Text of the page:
Summary: Lemons peeked through the snow outside the tomb of Lazarus. Just so, on Good Friday, there remains the promise of a better tomorrow.
Lemon Trees in a Snowstorm
April 6, 2007
Let me begin this evening by reading to you from the prophecy of Isaiah. In the 43rd chapter, we read these words.
This is what the Lord says – he who made a way through the sea, a path through the mighty waters, who drew out the chariots and horses, the army and reinforcements together, and they lay there, never to rise again, extinguished, snuffed out like a wick; Forget the former things, do not dwell on the past. See, I am doing a new thing! Now it springs up; do you not perceive it? I am making a new way in the desert and streams in the wasteland.
This would not be on the list of too many people if they were recording their favorite Bible passages because this is a fairly obscure and difficult passage. This was written to a people in exile. The children of Israel had been taken in chains to Babylon, there to wonder how they would ever be restored to God; there to wonder if God had forgot about them; there to wonder if God cared about them anymore. Their story is pretty much summed up in the 137th Psalm. The psalmist wrote these words.
By the rivers of Babylon we sat and wept when we remembered Zion. There on the willows, we hung up our harps, for there our captors asked us for songs, our tormentors demanded songs of joy; they said, “Sing us one of the songs of Zion.” How can we sing the Lord’s song in a foreign land?
These are people who are in agony. They have been cut off from their homeland, from their traditions, from the God of their ancestors, from hope itself. But the prophet comes on the scene to remind them that God had heard their groaning. God was aware of their pain. More importantly, God was about to bring them home. God was on the verge of doing something new in their midst.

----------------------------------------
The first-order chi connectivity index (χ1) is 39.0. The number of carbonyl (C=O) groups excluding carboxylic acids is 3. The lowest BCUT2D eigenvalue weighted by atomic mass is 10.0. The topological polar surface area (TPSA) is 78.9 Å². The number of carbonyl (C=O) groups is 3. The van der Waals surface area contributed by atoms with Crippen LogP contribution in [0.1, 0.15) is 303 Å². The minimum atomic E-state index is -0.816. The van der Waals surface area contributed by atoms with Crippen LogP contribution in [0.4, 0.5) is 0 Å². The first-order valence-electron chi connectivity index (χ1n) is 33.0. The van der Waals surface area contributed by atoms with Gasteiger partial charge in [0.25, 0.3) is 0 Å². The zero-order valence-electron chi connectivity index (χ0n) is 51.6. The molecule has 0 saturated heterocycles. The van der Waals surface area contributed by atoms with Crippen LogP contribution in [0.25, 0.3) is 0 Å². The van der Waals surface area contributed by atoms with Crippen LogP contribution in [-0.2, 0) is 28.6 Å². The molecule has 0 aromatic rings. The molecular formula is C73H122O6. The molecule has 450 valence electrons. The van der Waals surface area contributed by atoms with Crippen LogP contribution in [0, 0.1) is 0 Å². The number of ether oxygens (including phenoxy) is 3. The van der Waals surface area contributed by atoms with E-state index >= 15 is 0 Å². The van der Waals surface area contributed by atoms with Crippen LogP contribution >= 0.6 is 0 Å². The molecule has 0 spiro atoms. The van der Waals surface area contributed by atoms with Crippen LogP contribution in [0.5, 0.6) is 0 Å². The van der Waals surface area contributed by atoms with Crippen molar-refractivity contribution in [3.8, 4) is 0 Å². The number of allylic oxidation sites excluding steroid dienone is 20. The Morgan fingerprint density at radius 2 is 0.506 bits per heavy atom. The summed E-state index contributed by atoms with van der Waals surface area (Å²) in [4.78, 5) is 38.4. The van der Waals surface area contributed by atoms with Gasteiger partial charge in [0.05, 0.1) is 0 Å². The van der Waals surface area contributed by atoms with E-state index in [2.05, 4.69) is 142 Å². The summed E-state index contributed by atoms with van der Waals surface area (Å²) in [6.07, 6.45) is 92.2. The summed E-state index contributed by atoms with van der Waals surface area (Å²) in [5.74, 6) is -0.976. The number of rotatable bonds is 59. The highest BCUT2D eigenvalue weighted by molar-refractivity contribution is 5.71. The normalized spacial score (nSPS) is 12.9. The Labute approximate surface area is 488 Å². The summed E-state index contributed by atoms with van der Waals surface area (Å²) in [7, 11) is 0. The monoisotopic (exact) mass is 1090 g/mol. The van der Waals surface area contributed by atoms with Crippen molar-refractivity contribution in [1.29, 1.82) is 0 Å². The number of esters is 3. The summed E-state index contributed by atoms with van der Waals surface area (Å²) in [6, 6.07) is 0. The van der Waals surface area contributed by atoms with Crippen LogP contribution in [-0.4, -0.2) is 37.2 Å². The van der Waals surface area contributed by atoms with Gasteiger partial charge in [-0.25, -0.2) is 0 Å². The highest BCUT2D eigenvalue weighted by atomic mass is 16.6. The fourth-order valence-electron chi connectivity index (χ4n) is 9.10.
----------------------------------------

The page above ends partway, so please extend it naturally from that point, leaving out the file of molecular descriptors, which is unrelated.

This was to be expected, really, because God has a history of saving his people. Generations before this time, God has acted among the people as well. Remember how God drew the Egyptians into the Red Sea, to destroy them there and allow the Children of Israel to escape slavery. In the passage from Isaiah, God is telling the people that the Babylonians are about to join the ranks of the defeated, just like Egypt. God is encouraging them to hear, believe, trust, and have hope for the future.
God is telling them that the future is in his hands. So, that being the case, he says that they should trust in God and fill their hearts with hope. God is doing a new thing once again.
What I would like for you to do now is to skip ahead in history about five hundred years or so. Jesus has set his face toward Jerusalem in order to meet the fate that awaits him there. He knows that he will never leave that city alive, but presses on because that is what he has been sent to do.
On the way, he found himself in the city of Bethany, not too far from Jerusalem. Bethany, if you remember, is the home of his good friends Mary, Martha, and Lazarus. At this point, Lazarus has died and has been in the grave for four days. Jesus wept when he remembered his friend, but called to him, and he walked out of the tomb, a further testament to Christ’s power over even the grave.